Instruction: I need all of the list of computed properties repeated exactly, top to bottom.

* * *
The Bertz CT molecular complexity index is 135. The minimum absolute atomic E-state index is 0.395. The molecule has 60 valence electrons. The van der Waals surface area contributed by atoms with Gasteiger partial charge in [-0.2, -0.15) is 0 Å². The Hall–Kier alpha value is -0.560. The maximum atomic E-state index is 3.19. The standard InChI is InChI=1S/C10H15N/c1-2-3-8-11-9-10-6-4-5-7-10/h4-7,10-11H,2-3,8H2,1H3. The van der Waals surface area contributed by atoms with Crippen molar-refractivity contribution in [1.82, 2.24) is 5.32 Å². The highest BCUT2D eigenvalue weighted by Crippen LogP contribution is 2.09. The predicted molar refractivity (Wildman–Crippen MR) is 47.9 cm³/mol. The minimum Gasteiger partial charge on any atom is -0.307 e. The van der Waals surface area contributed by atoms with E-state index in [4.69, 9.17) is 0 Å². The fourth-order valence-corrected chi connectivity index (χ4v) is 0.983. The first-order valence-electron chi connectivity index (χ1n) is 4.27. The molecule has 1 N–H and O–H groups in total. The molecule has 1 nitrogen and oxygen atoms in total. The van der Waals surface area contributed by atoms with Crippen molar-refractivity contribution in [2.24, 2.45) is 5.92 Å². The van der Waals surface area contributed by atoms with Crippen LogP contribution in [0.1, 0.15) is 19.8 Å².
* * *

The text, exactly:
The Bertz CT molecular complexity index is 135. The minimum absolute atomic E-state index is 0.395. The molecule has 60 valence electrons. The van der Waals surface area contributed by atoms with Gasteiger partial charge in [-0.2, -0.15) is 0 Å². The Hall–Kier alpha value is -0.560. The maximum atomic E-state index is 3.19. The standard InChI is InChI=1S/C10H15N/c1-2-3-8-11-9-10-6-4-5-7-10/h4-7,10-11H,2-3,8H2,1H3. The van der Waals surface area contributed by atoms with Crippen molar-refractivity contribution in [1.82, 2.24) is 5.32 Å². The highest BCUT2D eigenvalue weighted by Crippen LogP contribution is 2.09. The predicted molar refractivity (Wildman–Crippen MR) is 47.9 cm³/mol. The minimum Gasteiger partial charge on any atom is -0.307 e. The van der Waals surface area contributed by atoms with E-state index in [4.69, 9.17) is 0 Å². The fourth-order valence-corrected chi connectivity index (χ4v) is 0.983. The first-order valence-electron chi connectivity index (χ1n) is 4.27. The molecule has 1 N–H and O–H groups in total. The molecule has 1 nitrogen and oxygen atoms in total. The van der Waals surface area contributed by atoms with Crippen molar-refractivity contribution in [2.24, 2.45) is 5.92 Å². The van der Waals surface area contributed by atoms with Crippen LogP contribution in [0.1, 0.15) is 19.8 Å².